Traffic – we are all affected
Valley of the Moon Alliance (VOTMA)
It’s late spring. Tourism and commerce in the Valley have started to hit their stride. New growth on vines and traffic on Highway 12 have come to symbolize peak season in our county. When it comes to traffic, are there long-term prospects for improvement, or are things destined to get worse? At Valley of the Moon Alliance (VOTMA), this issue affects nearly every project we evaluate.
We’ve learned a bit lately about how regional traffic planning takes place; how data is collected, how each jurisdiction tailors its own plan, and how data is deployed to inform decisions. Little that we’ve gathered thus far inspires confidence that things will get better soon in the Valley; but we are making some progress.
Original plans for State Route 12 eastward from Santa Rosa, as imagined half a century ago, have been relegated to the dustbin, and for good reason. Consequently, our challenge is to seek a balance within current constraints, without sacrificing our rural character.
One source of congestion in the Valley of the Moon is the City of Santa Rosa. How does the largest city in Sonoma County plan its growth and mitigate traffic impacts? What, if any, responsibility does it have to surrounding unincorporated areas? Are Community Separators, which are supported by a large majority of voters, being honored? Is there a balance to be struck, to benefit both cities and scenic rural areas?
Fifty years ago, Santa Rosa’s population was around 50,000. By 2020, the City anticipates 180,000. This growth has had clear impacts on traffic in Sonoma Valley – from local commuters, vineyards, wineries and tourism, to commercial trucks using Route 12 to connect Highways 101, 37 and 80, to emergency vehicle access throughout the Valley.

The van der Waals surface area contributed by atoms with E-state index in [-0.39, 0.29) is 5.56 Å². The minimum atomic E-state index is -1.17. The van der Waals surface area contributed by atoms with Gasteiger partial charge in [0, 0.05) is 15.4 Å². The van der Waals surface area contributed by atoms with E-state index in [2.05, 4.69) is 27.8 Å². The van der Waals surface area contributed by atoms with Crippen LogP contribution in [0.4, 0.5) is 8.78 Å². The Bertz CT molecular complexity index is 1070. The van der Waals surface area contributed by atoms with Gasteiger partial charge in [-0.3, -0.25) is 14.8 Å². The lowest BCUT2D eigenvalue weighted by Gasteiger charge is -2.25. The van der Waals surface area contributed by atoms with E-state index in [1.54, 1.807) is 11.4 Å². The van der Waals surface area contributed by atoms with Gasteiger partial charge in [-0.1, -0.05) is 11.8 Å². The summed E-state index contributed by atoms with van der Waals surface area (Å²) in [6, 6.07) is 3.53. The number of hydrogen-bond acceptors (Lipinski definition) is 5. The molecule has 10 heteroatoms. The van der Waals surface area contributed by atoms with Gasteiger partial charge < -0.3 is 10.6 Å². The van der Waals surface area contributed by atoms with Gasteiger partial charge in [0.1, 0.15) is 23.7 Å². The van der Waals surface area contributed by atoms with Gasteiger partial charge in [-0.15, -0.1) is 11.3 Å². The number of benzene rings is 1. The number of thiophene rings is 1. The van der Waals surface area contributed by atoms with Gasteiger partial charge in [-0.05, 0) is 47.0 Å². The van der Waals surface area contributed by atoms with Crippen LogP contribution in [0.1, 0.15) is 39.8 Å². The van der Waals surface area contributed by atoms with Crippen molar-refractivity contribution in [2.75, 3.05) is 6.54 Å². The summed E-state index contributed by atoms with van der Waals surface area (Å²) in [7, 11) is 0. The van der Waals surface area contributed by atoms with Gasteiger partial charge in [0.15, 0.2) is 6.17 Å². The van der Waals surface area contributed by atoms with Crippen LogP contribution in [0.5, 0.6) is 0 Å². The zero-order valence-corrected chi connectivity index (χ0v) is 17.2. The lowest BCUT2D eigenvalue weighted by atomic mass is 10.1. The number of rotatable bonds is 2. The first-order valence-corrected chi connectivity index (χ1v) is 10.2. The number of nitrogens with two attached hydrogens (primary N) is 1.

In light of the outsized effect Santa Rosa’s growth has, how can we hope to preserve safe, serviceable roadways unless city planners acknowledge cumulative traffic impacts? If each jurisdiction’s lack of foresight continues, who wins?
From Oakmont to Carneros – vintners, retirees, families, contractors, drivers, tourists – we’re all affected by how well Highway 12 functions. Oftentimes, the answer is not very well. Given our shared reliance on this crucial roadway, we believe it’s time for affected parties, large and small, suburban and rural, to insist that traffic generated by future development be realistically anticipated and mitigated.
The next project in east Santa Rosa likely to increase traffic woes is back on the drawing board. Previous proposals for the Elnoka property (on Oakmont’s western boundary) foundered, but now a 600+ unit senior living development has been filed with the City of Santa Rosa. There will be hearings and traffic engineers and consultants who’ll insist that any resulting congestion will be remedied by yet another stop light, and that seniors don’t drive much in the first place, etc. Experience tells us otherwise.
Eastside Santa Rosa’s subdivisions – Montgomery Village, Skyhawk, Spring Lake Village, Oakmont, and Wild Oak – generally lack affordable housing. This was a choice developers made and planners sanctioned, and obviously, it has appealed to homeowners. Yet where do the gardeners, contractors, and providers required for those neighborhoods actually live? The answer is that most reside miles away and commute by car or truck.
As future developments come up for review, will the City of Santa Rosa be concerned about traffic impacts on Sonoma Valley? Or is our mission to protect rural character doomed by our proximity to Santa Rosa on one hand, and wine tourism on the other? Conserving the beauty of our area is a lofty goal. We’re already on a tightrope when it comes to traffic from north and south putting the squeeze on the Valley. If this overburdening continues unabated, it will be a crying shame.
We urge stakeholders from Oakmont to Glen Ellen to recognize common interest on this critical matter. Meanwhile, VOTMA’s quest for accurate traffic data will continue, so we will keep you posted, including via our website VOTMA.org, which provides background information and status of current projects. Please feel free to share your comments on important local issues like this one.